Key findings of a study by Prime Academy analyses the profession

D. Murali

"54 per cent of Indian companies pay less than Rs 5 lakh as their compliance costs."

Chennai, April 19

Six audit firms in India grossed a fee earning of over Rs 10 crore. The highest fee paid was Rs 7.95 crore. And only 21 companies paid their auditors more than Rs 1 crore.

These are some of the key findings of a study brought out by Prime Academy, Chennai. `Who are India's top auditors... and, how much do they charge,' is the title of the report, billed as `India's first' on the profession.

Not a summation of the entire population, but of 1,394 companies, adding to "731 audit firms, Rs 1,141 thousand crore turnover, and Rs 208 crore audit fees."

Though the selection accounts for only 28 per cent of the 5,000 listed companies, all the Sensex and Nifty companies are included, explains the report.

Author Mr V. Pattabhi Ram informs that the trigger for the book, codenamed `Project November,' was that there was no definitive answer to the question - Who are the country's top auditors?

Neither the Institute of Chartered Accountants of India nor the Ministry of Company Affairs publishes any such statistics.As a percentage of turnover, how much is audit fee? Only 0.0182 per cent, says the report, after mining data relating to year ended March 2005 and 2004, from published sources and company Web sites. Though the practice space is dominated by solo and small players, "43 firms each with over 10 partners bagged 31 per cent of the audits and 62 per cent of the fees."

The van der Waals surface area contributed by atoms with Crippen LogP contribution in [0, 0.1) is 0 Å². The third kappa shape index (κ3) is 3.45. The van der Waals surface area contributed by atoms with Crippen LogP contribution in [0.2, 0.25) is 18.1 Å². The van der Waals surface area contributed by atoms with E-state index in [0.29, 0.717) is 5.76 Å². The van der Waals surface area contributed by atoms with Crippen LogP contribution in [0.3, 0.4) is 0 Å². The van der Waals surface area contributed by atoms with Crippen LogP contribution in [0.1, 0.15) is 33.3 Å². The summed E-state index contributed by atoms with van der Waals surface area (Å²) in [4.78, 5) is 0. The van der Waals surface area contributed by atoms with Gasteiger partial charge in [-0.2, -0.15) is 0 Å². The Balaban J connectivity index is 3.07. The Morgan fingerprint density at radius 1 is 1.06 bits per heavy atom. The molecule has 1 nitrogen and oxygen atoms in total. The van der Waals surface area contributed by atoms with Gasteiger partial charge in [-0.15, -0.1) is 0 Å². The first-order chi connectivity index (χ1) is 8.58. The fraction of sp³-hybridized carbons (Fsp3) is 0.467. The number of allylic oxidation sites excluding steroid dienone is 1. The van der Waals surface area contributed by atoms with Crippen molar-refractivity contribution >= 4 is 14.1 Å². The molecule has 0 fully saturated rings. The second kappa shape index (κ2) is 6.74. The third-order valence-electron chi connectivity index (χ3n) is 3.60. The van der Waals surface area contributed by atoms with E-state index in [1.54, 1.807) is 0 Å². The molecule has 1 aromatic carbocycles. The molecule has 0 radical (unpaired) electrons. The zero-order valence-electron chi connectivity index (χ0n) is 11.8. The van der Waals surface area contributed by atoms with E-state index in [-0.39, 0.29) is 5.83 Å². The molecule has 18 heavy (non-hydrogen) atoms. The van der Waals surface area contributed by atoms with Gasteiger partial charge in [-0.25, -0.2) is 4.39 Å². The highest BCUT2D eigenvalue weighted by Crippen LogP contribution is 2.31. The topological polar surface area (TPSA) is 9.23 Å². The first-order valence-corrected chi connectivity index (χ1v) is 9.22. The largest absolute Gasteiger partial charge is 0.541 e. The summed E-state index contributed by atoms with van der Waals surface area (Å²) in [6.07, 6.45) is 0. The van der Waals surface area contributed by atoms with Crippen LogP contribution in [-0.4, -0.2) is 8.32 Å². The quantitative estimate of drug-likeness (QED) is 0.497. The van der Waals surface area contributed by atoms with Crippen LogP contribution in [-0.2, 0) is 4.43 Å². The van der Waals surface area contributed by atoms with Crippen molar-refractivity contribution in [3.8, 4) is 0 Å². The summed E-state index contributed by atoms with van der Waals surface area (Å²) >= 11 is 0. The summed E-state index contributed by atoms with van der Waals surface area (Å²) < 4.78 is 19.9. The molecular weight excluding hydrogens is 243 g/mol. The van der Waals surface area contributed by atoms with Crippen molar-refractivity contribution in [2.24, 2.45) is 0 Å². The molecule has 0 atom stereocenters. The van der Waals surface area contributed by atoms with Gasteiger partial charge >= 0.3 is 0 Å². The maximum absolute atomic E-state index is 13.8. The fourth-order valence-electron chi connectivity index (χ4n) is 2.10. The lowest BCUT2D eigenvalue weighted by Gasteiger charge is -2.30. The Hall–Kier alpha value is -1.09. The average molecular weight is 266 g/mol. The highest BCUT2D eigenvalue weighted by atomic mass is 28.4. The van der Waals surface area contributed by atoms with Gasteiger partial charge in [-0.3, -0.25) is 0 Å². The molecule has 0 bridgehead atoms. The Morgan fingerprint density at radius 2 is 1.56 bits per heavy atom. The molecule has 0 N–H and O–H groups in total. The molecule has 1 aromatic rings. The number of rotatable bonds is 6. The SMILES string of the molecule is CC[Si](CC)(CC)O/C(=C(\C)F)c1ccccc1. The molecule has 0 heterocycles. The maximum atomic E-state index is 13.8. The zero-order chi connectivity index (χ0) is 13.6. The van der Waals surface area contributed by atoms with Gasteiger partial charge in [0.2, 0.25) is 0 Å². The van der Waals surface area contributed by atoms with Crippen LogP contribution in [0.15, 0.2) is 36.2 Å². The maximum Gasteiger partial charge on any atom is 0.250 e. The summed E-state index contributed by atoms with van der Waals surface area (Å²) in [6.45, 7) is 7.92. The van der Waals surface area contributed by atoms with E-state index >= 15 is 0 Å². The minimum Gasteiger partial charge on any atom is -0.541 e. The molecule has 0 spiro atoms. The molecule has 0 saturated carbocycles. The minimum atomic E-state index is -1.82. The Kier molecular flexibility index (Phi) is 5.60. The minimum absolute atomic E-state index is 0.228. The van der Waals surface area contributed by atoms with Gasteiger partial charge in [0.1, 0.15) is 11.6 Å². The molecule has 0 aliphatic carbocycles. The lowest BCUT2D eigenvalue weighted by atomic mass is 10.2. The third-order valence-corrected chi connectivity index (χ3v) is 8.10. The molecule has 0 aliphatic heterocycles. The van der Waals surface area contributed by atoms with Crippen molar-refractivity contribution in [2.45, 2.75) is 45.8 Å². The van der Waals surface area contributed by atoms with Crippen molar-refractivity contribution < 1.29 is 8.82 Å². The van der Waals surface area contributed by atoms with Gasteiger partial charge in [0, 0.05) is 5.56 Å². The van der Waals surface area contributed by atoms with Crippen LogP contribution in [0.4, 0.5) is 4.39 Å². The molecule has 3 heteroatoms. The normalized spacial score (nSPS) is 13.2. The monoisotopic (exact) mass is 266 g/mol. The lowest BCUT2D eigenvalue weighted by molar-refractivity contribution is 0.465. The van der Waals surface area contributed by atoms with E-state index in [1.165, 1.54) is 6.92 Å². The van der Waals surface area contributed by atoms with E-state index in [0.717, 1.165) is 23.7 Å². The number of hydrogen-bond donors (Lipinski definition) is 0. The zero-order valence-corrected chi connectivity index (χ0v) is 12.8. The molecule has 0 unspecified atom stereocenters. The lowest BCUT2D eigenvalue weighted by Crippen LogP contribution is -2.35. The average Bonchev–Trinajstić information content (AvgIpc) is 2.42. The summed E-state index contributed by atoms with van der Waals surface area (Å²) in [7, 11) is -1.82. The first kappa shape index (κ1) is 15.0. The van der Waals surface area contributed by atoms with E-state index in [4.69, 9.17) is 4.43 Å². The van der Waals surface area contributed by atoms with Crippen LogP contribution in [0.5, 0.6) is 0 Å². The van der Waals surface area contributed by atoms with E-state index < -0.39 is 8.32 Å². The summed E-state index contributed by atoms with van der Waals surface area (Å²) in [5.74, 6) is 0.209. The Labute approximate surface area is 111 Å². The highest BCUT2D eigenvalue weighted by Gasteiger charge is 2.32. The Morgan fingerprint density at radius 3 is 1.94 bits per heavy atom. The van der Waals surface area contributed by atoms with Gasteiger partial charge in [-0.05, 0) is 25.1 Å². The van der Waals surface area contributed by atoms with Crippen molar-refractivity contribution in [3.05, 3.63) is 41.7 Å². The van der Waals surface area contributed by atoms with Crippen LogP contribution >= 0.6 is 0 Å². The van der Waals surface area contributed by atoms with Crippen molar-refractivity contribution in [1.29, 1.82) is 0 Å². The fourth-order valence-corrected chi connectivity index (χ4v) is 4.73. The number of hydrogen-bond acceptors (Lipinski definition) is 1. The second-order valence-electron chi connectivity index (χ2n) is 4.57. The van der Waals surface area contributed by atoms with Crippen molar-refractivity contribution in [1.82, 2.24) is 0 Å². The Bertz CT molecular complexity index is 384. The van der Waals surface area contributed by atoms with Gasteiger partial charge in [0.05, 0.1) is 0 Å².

These firms audited, on an average, 11 companies, and took Rs 28 lakh per audit.

"Only eight firms (that's just about 1 per cent of the audit population) audited 300 companies representing 20 per cent of the company population." Ranking by the `number of audits' has in the ninth place, Chennai-based CNGSN & Associates. "A large underbelly of the auditing population representing 94 per cent earned under Rs 50 lakh each."

Borrowing a thought from C.K. Prahalad, the report wonders if there is fortune at the bottom of the pyramid? Answer is negative because "54 per cent of Indian companies pay less than Rs 5 lakh as their compliance costs."

The final tally shows A.F. Ferguson & Co at the top, followed by Deloitte Haskins & Sells, S.B. Billimoria & Co, S.R. Batliboi & Co, BSR & Co, PriceWaterhouse & Co, Lodha & Co, Lovelock & Lewes, Price Waterhouse, and S.R. Batliboi & Associates.

"Nine out of ten firms making the grade owe allegiance to one or the other of what the world calls the Big Four," says the report. The sole exception is Kolkata-based Lodha & Co.

An industry-wise classification shows that one in ten was a textile company. Next in numbers are NBFCs, IT, pharma and chemicals, in the population. However, in terms of `best average fee,' automobile comes first, followed by telecom, FMCG, power and consumer goods. Best audit fee ratio (as percentage of turnover) was from entertainment (0.13 per cent); next came hospitality (0.1 per cent) and plantation (0.09 per cent).

"With an annual billing of Rs 208 crore and 2,989 partners, CA India bills at Rs 6.96 lakh per partner," concludes the report.

(This article was published in the Business Line print edition dated April 20, 2006)
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